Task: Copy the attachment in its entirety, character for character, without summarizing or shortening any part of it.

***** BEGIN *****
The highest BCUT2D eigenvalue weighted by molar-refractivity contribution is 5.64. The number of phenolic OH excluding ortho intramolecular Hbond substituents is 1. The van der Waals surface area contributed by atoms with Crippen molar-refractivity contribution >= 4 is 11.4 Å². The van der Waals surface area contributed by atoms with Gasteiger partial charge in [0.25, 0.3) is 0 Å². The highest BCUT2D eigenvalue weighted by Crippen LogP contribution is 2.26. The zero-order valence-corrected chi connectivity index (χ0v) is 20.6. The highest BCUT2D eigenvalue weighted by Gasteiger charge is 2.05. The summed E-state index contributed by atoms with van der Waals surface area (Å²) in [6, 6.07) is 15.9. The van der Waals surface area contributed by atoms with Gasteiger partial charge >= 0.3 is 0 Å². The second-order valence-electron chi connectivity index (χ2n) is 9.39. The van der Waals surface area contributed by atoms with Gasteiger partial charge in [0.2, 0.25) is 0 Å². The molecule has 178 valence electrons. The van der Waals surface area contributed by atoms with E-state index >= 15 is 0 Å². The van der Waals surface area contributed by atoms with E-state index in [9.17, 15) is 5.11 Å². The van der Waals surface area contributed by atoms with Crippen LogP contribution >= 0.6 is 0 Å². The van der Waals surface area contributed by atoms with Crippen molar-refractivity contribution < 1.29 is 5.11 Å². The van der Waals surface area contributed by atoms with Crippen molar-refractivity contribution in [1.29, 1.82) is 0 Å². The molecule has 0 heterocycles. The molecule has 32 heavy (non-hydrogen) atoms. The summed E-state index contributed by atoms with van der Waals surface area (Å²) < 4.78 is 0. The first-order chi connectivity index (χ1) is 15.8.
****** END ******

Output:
The highest BCUT2D eigenvalue weighted by molar-refractivity contribution is 5.64. The number of phenolic OH excluding ortho intramolecular Hbond substituents is 1. The van der Waals surface area contributed by atoms with Crippen molar-refractivity contribution >= 4 is 11.4 Å². The van der Waals surface area contributed by atoms with Gasteiger partial charge in [0.25, 0.3) is 0 Å². The highest BCUT2D eigenvalue weighted by Crippen LogP contribution is 2.26. The zero-order valence-corrected chi connectivity index (χ0v) is 20.6. The highest BCUT2D eigenvalue weighted by Gasteiger charge is 2.05. The summed E-state index contributed by atoms with van der Waals surface area (Å²) in [6, 6.07) is 15.9. The van der Waals surface area contributed by atoms with Gasteiger partial charge >= 0.3 is 0 Å². The second-order valence-electron chi connectivity index (χ2n) is 9.39. The van der Waals surface area contributed by atoms with Gasteiger partial charge in [0.2, 0.25) is 0 Å². The molecule has 178 valence electrons. The van der Waals surface area contributed by atoms with E-state index >= 15 is 0 Å². The van der Waals surface area contributed by atoms with E-state index in [9.17, 15) is 5.11 Å². The van der Waals surface area contributed by atoms with Crippen LogP contribution >= 0.6 is 0 Å². The van der Waals surface area contributed by atoms with Crippen molar-refractivity contribution < 1.29 is 5.11 Å². The van der Waals surface area contributed by atoms with Crippen molar-refractivity contribution in [1.29, 1.82) is 0 Å². The molecule has 0 heterocycles. The molecule has 32 heavy (non-hydrogen) atoms. The summed E-state index contributed by atoms with van der Waals surface area (Å²) < 4.78 is 0. The first-order chi connectivity index (χ1) is 15.8.